Policy Exchange, which proclaims itself to be ‘Britain’s leading think tank’, has just published a paper by David Frost. Lord Frost is now a regular columnist for the Telegraph, a guru for the Conservative right, and rumoured to be in line for a key role in any Liz Truss Cabinet. Reality-based politics and sustaining the Brexit revolt is therefore worth reading as a guide to what might drive a Truss government.
Frost’s version of reality
Frost sees a different reality to that which non-Telegraph readers live in. He writes as if he is offering advice to a new government coming into office “to change the prevailing mood of defeatism” – rather than a change of prime minister within a party at war with itself.
“The underlying reason for Boris Johnson’s departure”, he notes, “was his government’s seeming inability to craft a convincing economic and political programme” outside the conventional wisdom “defined to a large extent by its enemies”. He has not noticed that Johnson broke constitutional conventions and ethical standards. For him, Brexit gave Britain back “full democracy”, and Johnson failed to make the best use of it.
The Brexit revolt, for Frost, was fundamentally against the collectivist ethos of our oversized state, in favour of enterprise, free markets and lower taxes. He explicitly compares the political moment of 2022 to that of 1979, with quotations from those who advised Margaret Thatcher on how to defy the entrenched establishment and revive Britain’s dynamism.
He in his turn declares that “there is no alternative” to free market economics, lower taxes, and a smaller state. He hesitates to suggest that Brexit voters knew that was what they were voting for, but urges the incoming government to surge ahead, “to change the climate of opinion” and “persuade the public that this alternative route is actually possible”.
Conspiracy theories of the liberal elite
There’s an underlying conspiracy theory behind this, already much promoted in Brexiter circles and the right-wing media. In spite of having Conservative prime ministers for the past 12 years, Britain – he asserts – is still governed by “elites… suffering a psychological hangover after EU membership”, sustaining “a deep-seated intellectual environment” which is “highly collectivist”.
He decries “a general anti-capitalist mood across the West” against which free market proponents are the insurgent outsiders. In this alternative reality, the BBC, the universities, the law, the civil service, the intellectual classes in general – what Michael Gove calls “the Blob” – still set the tone of British political and economic life. He implies that the insurgent right should use whatever means they can find to overthrow it.
The anti-rational tone of his argument is most evident in his assertion that “climate collectivism” is a front for over-regulation and state intervention. “The current evidence does not support the assertion that we are in a climate ‘emergency’”, he replies. He dismisses electric cars as “unsatisfactory”, wind-power as “mediaeval technology”, putting his faith instead in fracking and nuclear power.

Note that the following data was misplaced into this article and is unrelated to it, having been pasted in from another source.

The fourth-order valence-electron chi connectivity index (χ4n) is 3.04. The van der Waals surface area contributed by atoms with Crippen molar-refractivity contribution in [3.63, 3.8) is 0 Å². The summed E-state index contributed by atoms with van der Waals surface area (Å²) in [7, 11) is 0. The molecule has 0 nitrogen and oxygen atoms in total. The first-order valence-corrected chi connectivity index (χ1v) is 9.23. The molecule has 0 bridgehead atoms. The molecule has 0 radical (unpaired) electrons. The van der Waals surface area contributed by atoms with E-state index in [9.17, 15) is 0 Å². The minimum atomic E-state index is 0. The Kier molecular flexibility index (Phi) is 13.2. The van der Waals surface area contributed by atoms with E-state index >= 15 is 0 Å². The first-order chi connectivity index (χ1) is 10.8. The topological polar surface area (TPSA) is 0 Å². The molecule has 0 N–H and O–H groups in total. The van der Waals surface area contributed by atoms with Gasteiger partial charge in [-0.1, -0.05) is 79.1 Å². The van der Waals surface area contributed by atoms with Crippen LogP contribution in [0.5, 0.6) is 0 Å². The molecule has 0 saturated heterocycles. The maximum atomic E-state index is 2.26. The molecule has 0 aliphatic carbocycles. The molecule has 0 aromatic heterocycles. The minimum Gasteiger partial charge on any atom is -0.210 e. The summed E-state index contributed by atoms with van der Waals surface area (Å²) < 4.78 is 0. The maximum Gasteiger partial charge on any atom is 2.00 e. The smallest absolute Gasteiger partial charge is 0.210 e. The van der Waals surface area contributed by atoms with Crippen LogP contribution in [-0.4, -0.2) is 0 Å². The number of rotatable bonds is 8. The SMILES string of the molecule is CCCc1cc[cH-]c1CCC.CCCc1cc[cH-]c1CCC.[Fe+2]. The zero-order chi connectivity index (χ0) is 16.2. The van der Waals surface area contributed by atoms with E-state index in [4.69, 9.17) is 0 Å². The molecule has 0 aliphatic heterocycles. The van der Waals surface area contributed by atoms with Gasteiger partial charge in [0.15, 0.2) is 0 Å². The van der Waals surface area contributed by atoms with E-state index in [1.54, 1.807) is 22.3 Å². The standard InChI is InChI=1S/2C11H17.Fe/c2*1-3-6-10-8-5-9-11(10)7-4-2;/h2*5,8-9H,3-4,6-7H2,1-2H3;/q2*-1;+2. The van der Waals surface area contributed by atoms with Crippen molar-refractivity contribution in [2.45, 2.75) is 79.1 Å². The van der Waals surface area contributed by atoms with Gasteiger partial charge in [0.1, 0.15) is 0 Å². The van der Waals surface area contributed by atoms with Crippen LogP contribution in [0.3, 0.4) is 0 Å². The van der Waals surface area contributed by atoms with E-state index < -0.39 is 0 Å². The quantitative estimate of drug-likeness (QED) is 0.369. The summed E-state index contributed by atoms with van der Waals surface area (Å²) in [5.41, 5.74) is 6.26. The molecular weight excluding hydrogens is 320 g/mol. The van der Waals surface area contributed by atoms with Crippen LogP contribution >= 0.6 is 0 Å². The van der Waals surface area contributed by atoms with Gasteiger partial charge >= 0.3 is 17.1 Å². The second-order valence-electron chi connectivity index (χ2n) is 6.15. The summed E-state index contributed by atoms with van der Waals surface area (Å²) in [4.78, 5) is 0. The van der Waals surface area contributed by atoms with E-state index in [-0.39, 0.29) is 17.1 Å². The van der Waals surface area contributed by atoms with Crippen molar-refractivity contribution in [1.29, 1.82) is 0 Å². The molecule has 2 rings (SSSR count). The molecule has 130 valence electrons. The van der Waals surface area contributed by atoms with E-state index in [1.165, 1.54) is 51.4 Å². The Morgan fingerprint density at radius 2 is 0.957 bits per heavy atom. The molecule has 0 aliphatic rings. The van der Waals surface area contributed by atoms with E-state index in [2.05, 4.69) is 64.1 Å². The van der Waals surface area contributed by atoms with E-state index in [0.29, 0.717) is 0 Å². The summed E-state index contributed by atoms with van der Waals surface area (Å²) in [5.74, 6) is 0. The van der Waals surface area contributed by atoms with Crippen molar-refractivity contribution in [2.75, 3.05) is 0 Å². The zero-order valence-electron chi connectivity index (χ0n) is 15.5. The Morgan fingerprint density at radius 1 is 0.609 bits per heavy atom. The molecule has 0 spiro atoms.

He also portrays the reaction to the Covid pandemic as a collectivist nightmare, in which British citizens over-accustomed to following government instructions “went along with obviously ineffective symbolic ‘Covid theatre’ measures like mask wearing”. Worse, citizens now accept nannying advice from the state. “It no longer seems strange for ministers to lecture us about healthy eating and exercise, just as Winston Smith was hectored through his telescreen every morning.”
Frost’s answer to Britain’s current problems is to cut back “the vast intrusive regulatory state”, to bring the proportion of national income raised in taxation back to that taken by John Major or Thatcher, to slash bureaucracy and set business free. “There is no other way for our country to succeed.”
There’s no reference to the impact of our ageing population on public spending, the challenge to free markets posed by state capitalism in China, the higher investment our competitors are putting into scientific research, the reluctance of British business to invest in education and training for our under-skilled workforce, or other awkward factors.
Nor to the UK’s neglect of public infrastructure, from reservoirs to transport – though he wants to cancel HS2. The country is instead to be bound together by a more robust patriotism, a task which he urges his minimal state to teach vigorously. In Frost’s world, citizens will have fewer public services or state benefits, but more patriotic propaganda.
A dystopian vision
This is a dystopian vision, from a man who has gained the stature of a leading intellectual on the Conservative right. Its denial of evidence on climate change, on the complexity of modern economies and the underlying strains in Britain’s unequal society is extraordinary.
But he has Truss’s ear, and many supporters on the Conservative benches. Those of us whom he condemns as part of the collectivist consensus – or worse, the liberal elite – need to recognise where he and his friends are coming from. Frost thinks it reasonable to compare Britain today to George’s Orwell’s 1984, after years of Conservative government and financial austerity. How much more deeply would he and his followers want to cut the state to restore the deregulated freedom which is their ideal?